Online Transport Exchanges in Motion

FRAMINGHAM (06/30/2000) - Consolidation is well under way in the nascent world of online transportation marketplaces. But offering the right services for the best price remains a competitive advantage for targeted markets. Inc. in Burlington, Massachusetts, and Inc. in Boston merged this week to form a transportation marketplace that covers all modes - land, air and sea - worldwide. Previously, specialized in land services, while served the air and ocean markets.

But with new Web-based transportation exchanges - which match up shippers and their freight with transportation providers and their trucks, trains, planes or ships - popping up almost weekly, picking the right online marketplace is almost as important as choosing the right carrier.

Paul Killebrew, international marketing manager at Airborne Freight Corp. in Seattle, said his firm had been planning to sign up with before the merger announcement. Now, he said, his company will join the electronic marketplace created by the merger.

"We liked their model out of all the [online exchanges] because they took into account the already existing relationships between the shippers and carriers," he said. "They allow a shipper to choose the carrier they would like [to do business with] from the carriers which have signed up with them."

Although may well be the first online marketplace to offer its services across all modes of transportation for both contract and spot transactions, analysts said that there doesn't seem to be much to distinguish any of the other Web-based exchanges.

Donald Broughton, an analyst at A. G. Edwards & Sons Inc. in St. Louis, said that, ultimately, only those that bring pre-existing relationships to the virtual world will survive.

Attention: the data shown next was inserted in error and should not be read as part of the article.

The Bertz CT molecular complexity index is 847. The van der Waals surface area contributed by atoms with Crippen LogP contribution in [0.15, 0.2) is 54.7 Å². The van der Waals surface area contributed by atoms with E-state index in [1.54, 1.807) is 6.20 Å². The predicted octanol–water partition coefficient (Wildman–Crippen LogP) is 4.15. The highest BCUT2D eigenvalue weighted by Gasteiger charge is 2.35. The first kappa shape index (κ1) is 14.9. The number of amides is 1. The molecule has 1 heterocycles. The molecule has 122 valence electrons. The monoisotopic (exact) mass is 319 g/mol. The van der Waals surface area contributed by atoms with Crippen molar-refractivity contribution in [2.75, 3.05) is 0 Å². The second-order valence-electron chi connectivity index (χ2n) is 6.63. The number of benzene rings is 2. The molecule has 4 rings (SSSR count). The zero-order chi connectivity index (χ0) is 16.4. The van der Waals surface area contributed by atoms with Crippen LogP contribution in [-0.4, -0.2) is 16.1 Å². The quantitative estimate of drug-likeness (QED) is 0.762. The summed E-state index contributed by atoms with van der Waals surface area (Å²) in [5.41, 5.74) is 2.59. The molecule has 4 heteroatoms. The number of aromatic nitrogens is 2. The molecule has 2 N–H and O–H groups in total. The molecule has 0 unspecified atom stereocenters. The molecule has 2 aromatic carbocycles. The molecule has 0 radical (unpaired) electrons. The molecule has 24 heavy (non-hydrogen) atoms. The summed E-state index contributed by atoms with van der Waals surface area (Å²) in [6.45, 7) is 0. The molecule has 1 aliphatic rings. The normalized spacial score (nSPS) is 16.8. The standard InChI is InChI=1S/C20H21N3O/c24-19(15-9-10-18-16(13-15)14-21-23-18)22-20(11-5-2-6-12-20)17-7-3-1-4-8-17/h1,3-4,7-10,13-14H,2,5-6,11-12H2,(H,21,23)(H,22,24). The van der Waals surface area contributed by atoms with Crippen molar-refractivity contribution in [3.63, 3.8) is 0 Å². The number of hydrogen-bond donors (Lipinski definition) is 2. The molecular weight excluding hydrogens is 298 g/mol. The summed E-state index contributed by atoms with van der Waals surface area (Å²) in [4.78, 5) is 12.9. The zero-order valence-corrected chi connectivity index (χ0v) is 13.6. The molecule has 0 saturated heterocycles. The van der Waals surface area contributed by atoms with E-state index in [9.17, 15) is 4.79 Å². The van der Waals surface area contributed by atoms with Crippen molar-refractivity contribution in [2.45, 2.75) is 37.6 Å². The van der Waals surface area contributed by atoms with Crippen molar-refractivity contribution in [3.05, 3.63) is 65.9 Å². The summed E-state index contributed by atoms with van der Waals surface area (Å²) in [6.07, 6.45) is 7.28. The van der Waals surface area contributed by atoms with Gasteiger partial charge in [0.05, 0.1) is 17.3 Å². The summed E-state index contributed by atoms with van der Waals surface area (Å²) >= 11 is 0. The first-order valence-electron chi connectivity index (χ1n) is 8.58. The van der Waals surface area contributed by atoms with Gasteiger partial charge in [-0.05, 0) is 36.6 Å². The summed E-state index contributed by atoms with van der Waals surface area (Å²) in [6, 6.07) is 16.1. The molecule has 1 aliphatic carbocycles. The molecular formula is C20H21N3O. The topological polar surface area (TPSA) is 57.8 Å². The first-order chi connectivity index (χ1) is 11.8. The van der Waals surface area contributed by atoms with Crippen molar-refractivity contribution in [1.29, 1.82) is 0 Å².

"There are dozens of logistics exchanges," he said. "But when it all sorts itself out, there will only be a couple of dominant players - players that already have relationships with [shippers or transportation providers]."

Broughton said he believes in Plano, Texas, will be among the leaders. It was formed by the merger of the logistics units of the six largest publicly held trucking companies, including Covenant Transport Inc. in Chattanooga, Tennessee, and J. B. Hunt Transport Services Inc. in Lowell, Arkansas.

"While it's not a huge segment of the trucking industry, it does give them a real competitive advantage because of the relationships they already have with shippers," Broughton said.

Fees Matter

Gary Nichols, director of dedicated fleet services at Contract Freighters Inc.

(CFI), a trucking company in Joplin, Missouri, said that although his company had researched various online exchanges, it was testing the online marketplace set up by CarrierPoint Inc. in Atlanta in part because of CarrierPoint's fee structure.

"CarrierPoint does not assess a fee to the shipper or carrier unless a transaction is completed," he said. "Other online exchanges charge a fee as soon as contact is made between the shipper and the carrier, and that fee is still due even if they back away from the transaction."

However, he added that small and midsize carriers would probably benefit more than a larger carrier like CFI, whose customers prefer service to the savings that might be generated by participating in an online exchange.

Robert Obee, vice president and CIO at Roadway Express Inc., an Akron, Ohio, trucking company, said he likes Kansas City, Missouri-based because it understands how less-than-truckload transportation is bought and sold.

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